What happens when the helper does not get help? These empathetic and compassionate caregivers are struggling with burnout. The causes of burnout for caregivers are different than the causes of burnout for those in other fields, although the symptoms are very similar. Physical exhaustion is shown through their aches and pains and the need for rest. Mental exhaustion is shown through their cloudy thinking or issues with confusion. Moreover, emotional exhaustion is expressed through sadness, frustration, and depression. These are the main reasons those with the burden of caregiving get burned out, from doing more than they are capable of because they don’t have the help they need.
What are the main causes of caregiver burnout?
Generally, people with the role of caregiver spend their time taking care of someone else and neglect taking care of themselves. For example, this may be due to fatigue and being overwhelmed by caregiving responsibilities. Sometimes the care recipient or other family members have unreasonable expectations and demands of the caregiver. Some feel guilty if they spend any time taking care of themselves, so they focus wholly on the patient’s care, and don’t recognize the signs of burnout.
Stress and conflict are created by trying to meet the demands of everyone in one’s circle – a spouse, children, employer, neighbor, and the primary caregiver themselves. In essence, there’s always too much to do, and no alone time to decompress.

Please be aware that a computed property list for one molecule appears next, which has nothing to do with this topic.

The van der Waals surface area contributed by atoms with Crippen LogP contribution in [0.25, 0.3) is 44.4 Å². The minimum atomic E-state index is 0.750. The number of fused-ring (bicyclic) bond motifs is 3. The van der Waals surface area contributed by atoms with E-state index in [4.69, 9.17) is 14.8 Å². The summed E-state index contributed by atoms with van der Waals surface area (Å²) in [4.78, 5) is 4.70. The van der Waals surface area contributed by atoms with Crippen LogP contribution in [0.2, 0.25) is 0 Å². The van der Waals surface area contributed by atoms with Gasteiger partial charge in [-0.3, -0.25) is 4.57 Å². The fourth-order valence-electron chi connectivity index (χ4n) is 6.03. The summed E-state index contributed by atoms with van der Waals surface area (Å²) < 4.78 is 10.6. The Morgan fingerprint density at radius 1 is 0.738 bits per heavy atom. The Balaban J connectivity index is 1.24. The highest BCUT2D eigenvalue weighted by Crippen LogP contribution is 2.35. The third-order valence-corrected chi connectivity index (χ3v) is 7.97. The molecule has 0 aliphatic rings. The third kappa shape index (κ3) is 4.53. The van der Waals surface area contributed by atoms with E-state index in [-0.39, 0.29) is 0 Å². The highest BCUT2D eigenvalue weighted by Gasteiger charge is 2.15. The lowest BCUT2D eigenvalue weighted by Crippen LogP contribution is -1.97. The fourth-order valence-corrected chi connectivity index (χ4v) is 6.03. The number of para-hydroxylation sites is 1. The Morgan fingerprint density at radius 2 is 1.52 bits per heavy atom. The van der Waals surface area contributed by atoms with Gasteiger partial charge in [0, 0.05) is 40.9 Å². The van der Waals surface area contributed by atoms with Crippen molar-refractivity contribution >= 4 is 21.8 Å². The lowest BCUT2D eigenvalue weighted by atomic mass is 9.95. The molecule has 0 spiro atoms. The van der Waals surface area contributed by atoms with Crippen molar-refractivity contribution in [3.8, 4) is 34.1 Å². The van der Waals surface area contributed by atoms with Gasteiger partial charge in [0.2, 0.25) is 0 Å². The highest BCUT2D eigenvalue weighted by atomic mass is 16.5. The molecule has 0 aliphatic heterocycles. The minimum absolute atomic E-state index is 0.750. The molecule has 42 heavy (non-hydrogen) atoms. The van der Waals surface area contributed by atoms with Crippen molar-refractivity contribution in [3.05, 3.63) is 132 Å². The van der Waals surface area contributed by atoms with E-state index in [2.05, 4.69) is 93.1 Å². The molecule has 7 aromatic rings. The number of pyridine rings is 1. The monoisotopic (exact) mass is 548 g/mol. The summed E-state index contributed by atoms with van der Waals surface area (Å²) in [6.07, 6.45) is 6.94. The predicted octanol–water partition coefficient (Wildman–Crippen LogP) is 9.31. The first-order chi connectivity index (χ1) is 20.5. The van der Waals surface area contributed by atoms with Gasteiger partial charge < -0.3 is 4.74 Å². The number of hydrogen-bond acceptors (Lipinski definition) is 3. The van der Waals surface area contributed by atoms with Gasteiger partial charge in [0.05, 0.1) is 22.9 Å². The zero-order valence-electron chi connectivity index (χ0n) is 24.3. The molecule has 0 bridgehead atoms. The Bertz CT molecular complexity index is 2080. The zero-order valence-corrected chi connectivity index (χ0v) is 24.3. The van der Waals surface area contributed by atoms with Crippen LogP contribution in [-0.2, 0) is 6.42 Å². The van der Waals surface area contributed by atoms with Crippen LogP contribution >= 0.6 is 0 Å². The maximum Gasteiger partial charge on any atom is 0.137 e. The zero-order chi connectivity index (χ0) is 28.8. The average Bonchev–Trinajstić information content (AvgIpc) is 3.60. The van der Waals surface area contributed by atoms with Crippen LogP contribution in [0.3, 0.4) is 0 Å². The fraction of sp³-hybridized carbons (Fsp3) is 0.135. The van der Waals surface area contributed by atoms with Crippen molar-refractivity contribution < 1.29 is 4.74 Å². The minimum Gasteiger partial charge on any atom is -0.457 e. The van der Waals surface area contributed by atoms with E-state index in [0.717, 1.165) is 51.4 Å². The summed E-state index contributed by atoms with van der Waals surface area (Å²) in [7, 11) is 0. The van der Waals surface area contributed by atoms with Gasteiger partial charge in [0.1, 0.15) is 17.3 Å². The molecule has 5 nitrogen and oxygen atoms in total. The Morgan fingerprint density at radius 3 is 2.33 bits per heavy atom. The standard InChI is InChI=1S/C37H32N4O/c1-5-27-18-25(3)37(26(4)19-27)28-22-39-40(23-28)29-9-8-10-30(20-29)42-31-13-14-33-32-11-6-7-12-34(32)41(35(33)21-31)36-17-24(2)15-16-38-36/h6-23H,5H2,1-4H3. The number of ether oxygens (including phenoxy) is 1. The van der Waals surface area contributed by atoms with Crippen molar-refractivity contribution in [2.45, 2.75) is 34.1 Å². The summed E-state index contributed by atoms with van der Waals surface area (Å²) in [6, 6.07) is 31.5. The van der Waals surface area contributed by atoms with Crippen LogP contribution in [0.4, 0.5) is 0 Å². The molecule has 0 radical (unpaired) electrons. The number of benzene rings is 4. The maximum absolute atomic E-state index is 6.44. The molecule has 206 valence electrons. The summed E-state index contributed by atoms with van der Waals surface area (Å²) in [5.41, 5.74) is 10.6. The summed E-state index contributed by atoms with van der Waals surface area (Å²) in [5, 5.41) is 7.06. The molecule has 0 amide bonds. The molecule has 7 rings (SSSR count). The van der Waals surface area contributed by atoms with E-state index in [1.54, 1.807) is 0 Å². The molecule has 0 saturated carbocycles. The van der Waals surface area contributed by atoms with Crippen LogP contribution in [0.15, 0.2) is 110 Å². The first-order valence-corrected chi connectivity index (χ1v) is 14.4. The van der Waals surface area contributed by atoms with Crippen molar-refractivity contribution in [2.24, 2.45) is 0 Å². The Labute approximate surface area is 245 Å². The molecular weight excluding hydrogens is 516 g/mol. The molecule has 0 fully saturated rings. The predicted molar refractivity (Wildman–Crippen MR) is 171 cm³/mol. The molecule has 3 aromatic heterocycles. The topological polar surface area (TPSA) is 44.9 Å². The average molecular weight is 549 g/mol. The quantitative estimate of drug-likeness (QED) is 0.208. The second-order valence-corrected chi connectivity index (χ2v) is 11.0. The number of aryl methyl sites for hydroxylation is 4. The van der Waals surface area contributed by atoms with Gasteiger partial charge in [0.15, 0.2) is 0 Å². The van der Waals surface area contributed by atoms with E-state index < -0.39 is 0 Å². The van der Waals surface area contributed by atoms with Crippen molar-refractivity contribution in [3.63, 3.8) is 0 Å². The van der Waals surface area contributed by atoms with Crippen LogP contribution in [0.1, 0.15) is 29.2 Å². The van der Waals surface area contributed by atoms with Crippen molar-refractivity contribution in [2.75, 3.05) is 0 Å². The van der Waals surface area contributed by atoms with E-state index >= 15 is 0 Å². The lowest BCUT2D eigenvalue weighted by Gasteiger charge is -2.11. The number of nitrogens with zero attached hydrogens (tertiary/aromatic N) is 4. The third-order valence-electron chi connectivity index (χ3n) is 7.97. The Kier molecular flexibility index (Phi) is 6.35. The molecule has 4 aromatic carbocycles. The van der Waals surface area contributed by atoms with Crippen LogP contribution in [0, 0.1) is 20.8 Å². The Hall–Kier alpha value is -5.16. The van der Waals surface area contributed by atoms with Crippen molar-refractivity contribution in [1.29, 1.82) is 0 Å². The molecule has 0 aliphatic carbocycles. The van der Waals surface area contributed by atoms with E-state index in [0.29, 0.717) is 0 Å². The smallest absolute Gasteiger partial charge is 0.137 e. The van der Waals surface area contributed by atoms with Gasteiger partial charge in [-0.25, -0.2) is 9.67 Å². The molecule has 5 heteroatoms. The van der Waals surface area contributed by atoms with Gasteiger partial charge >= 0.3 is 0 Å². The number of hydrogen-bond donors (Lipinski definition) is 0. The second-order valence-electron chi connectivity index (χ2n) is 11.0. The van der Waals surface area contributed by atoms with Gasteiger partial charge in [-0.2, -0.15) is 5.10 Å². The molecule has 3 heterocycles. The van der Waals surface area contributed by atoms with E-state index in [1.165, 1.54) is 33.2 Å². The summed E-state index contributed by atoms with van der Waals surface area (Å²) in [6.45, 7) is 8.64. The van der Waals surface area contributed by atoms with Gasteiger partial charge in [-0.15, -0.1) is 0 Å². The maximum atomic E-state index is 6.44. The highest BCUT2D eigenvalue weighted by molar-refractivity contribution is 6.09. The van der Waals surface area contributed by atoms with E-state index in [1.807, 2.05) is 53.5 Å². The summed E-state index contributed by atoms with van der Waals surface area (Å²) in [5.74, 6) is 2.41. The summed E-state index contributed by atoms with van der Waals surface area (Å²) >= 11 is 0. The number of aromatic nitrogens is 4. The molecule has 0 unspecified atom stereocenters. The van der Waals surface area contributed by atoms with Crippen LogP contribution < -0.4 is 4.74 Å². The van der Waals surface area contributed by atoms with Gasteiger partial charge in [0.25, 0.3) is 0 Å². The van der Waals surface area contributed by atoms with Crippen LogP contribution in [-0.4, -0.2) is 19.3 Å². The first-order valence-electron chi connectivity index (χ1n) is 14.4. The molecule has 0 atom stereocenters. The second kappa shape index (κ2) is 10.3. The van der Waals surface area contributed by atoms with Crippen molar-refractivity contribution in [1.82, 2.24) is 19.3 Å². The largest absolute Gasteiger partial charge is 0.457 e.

Symptoms of caregiver stress
The signs of caregiver burnout and stress are pretty much the same as for those who are not caregivers who are burned out. For instance, they withdraw from others, lose interest in activities and personal relationships they once enjoyed, are irritable, get sick more frequently, have insomnia and poor sleep patterns, and do not have a healthy diet. Symptoms that could lead to suicide ideation include feeling depressed and hopeless.
How can you prevent caregiver burnout
All caregivers have stress that comes with the extra responsibility of taking care of someone else. Learning strategies to help alleviate symptoms of stress is important for both the caregiver, as well as for the individual in their care.
Tips for taking care of yourself
- Recognize that your feelings and emotions are valid.
- Don’t beat yourself up for what you are feeling.
- Recognize that it is normal to feel anger or frustration.
- When you realize that you can’t do everything that the person needs you to do, label what you are experiencing as moral distress.
- After reviewing your day-to-day responsibilities, prioritize important tasks.
- Make lists and set realistic goals.
- Say no to things that drain your time and energy.
- Try to get enough sleep and focus on what you can do at night to get ready for a restful night.
- Eat healthy snacks and meals.
- Appreciate moments of awe. Look up at the sky and appreciate the fresh air on a walk through a park.
- Find someone you can talk to, whether a family member, a friend, or even better, caregiver support groups that can help you realize you are not alone and provide encouragement. People in a caregiving role going through what you are may have strategies for coping and helpful resources.
- Research what resources you have available in your local community as a caregiver. Sometimes there are classes by healthcare professionals or groups targeted for specific diseases or conditions. Resources commonly available include meal delivery, help with housework, transportation, and respite care, which allows the caretaker some much-needed time off. Contact your local AARP or Agency on Aging for information on services in your area.